There are two images that come to mind when thinking of Diego Ormaechea, the only Uruguayan currently in the World Rugby Hall of Fame.

Inducted during the World Rugby Awards in Tokyo last November, the night after South Africa’s unforgettable victory in the Rugby World Cup 2019 final, Ormaechea’s career is more than those two moments, yet they are part of who he is, his undying passion and love for the game.

The first: being carried on the shoulders of his team-mates at the end of the first of four Rugby World Cups Uruguay has played in, in his last game in 1999.

The second, the scenes of joy from the coach’s box with his team’s third try, securing the win against Georgia, four years later.

Talk of a Uruguayan rugby personality and you can’t look far beyond Ormaechea who, it seems, will forever be the oldest to ever play in a Rugby World Cup

That record that will stand the test of times came in 1999. Ormaechea scored his country’s first try in a Rugby World Cup, as a 40-year-old number eight, at the back of a scrum that pushed Spain all the way to the in-goal. To be there, he needed to be at his best.

“Before the road that took us there, an Argentine friend, former Puma coach Emilio Perasso, told us that we had to enjoy it,” recalls Ormaechea. “That changed the way we faced what was coming.”

Uruguay had to beat Portugal and Morocco to qualify for their first Rugby World Cup.

“I had been ready to hang my boots a couple of times, but the new generations at club and country level kept me going,” he explains.

Even then, Ormaechea was taking it a game at a time. “I had never really thought of going to the World Cup and at dinner after qualifying, Morocco’s coach Daniel Dubroca, himself a former RWC finalist with France, was telling me that I had to go to RWC 1999.”

Strong Rugby World Cup connection

Fortunately, he heeded that advice.

The Ormaechea name has been linked to the four Rugby World Cup campaigns of Uruguay, first with Diego and in the last two through sons Agustín and Juan Diego.

Diego was first capped on 9 October, 1979 against Paraguay. His much-lauded exit was 20 years and six days later against South Africa. In all those years, he was seldom absent from his country’s first XV.

His long and eventful career and what came next as coach, would earn him his deserved place in the World Rugby Hall of Fame.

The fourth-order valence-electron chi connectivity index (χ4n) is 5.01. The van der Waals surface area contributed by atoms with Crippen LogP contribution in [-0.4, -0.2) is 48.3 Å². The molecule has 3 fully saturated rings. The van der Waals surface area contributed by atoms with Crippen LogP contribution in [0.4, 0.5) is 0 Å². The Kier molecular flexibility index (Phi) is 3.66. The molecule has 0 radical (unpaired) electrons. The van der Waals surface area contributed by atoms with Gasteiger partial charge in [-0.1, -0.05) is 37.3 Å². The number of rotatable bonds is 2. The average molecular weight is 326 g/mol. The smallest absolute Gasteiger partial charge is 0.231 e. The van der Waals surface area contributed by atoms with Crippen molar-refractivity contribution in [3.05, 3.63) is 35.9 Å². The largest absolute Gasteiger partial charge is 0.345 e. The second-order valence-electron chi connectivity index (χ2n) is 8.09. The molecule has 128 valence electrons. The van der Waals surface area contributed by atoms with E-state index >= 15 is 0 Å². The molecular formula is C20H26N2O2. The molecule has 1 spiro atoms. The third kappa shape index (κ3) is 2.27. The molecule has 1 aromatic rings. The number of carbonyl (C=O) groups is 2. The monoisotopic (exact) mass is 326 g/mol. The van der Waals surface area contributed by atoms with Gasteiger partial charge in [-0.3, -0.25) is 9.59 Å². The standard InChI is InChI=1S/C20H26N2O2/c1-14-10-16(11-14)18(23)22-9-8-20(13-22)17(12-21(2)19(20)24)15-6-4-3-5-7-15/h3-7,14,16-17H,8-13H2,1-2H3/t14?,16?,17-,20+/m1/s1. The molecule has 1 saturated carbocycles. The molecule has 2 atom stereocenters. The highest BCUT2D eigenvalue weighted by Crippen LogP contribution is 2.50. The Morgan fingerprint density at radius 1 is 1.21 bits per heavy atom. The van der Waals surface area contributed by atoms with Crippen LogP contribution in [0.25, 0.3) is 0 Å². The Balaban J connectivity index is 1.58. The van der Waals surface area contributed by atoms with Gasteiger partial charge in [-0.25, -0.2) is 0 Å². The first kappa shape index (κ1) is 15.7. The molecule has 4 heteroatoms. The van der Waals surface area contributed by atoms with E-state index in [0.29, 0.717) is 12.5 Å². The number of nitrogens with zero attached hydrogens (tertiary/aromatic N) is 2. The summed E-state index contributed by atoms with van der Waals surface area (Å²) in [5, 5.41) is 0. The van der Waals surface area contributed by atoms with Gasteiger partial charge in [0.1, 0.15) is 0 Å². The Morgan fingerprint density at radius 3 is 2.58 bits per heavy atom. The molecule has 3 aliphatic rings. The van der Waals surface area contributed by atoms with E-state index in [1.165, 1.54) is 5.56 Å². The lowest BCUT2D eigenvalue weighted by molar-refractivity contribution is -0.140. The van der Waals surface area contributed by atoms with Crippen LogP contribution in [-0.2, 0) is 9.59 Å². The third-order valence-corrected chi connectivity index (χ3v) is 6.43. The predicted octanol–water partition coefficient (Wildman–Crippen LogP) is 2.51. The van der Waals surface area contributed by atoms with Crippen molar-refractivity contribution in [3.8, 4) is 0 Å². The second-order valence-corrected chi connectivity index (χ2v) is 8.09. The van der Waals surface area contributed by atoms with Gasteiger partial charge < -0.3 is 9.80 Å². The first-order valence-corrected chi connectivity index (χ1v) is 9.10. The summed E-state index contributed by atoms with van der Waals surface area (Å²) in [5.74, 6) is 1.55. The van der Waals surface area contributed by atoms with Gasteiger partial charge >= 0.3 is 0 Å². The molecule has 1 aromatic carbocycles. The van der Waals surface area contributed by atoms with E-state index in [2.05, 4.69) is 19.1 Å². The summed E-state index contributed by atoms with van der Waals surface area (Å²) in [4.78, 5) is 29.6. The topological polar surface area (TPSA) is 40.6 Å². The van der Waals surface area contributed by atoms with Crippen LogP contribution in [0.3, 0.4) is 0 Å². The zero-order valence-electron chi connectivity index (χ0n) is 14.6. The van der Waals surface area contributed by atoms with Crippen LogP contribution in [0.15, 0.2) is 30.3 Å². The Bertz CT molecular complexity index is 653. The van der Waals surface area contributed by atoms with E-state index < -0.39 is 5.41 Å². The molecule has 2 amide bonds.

Stories and memories of a life in rugby are too many. “Being the oldest in a World Cup is simply an anecdote,” he says, smiling.

“I was always very professional in how I prepared; you are the first to know if you shouldn’t be there. We had a very good preparation, so much that we were 0-0 for 30 minutes against the Springboks,” he recalls with pride.

That game was his last for Uruguay, being taken off the field shoulder high by his respectful team-mates, yet he continued to play until 2001 with his beloved Carrasco Polo Club. Then at the end of that year, he was asked to coach his country in a tour of Wales.

Next step was the epic qualifying to Australia 2003.

“That team had been formed in ‘99, but it had a more physical approach,” he recalls. Having lost their first three qualifying games on the road, the next three wins in Montevideo put them in the Rugby World Cup.

“To celebrate at home was great,” he says, remembering those three consecutive Saturdays in 2002 in which Uruguay showed their “Charrúa passion.”

Georgia: the goal

That tournament in Australia showed the differences between amateur and professional rugby. When Uruguay played against a team in their category, they took a much-celebrated win against Georgia.

“It was a great night,” he says when his celebration over the team's third try is brought up.

“We had always put Georgia as the goal and we managed to reach it.”

Although he quit as coach upon returning, he was always a sounding board in the game in his country.

In England 2015, Ormeachea had the pleasure to be followed by his son Agustín. A couple of days earlier, he had been one of 20 former national greats to be paraded in the Opening Ceremony. 

Four years later, Agustín was joined by older brother Juan Diego at Japan 2019. Diego was in Kamaishi, celebrating Los Teros’ historic win against Fiji.

“The role of the father is to support from a distance,” he says, proudly. “I don’t get nervous when they play; as a player, you can unload energy. As a coach is where you suffer the most.”

He returned to Japan a few weeks later to be inducted to the World Rugby Hall of Fame.

“I feel this honour as one given to Uruguayan rugby as a whole;” he said humbly. “I don’t see it as recognition of my career but to the game in my country.”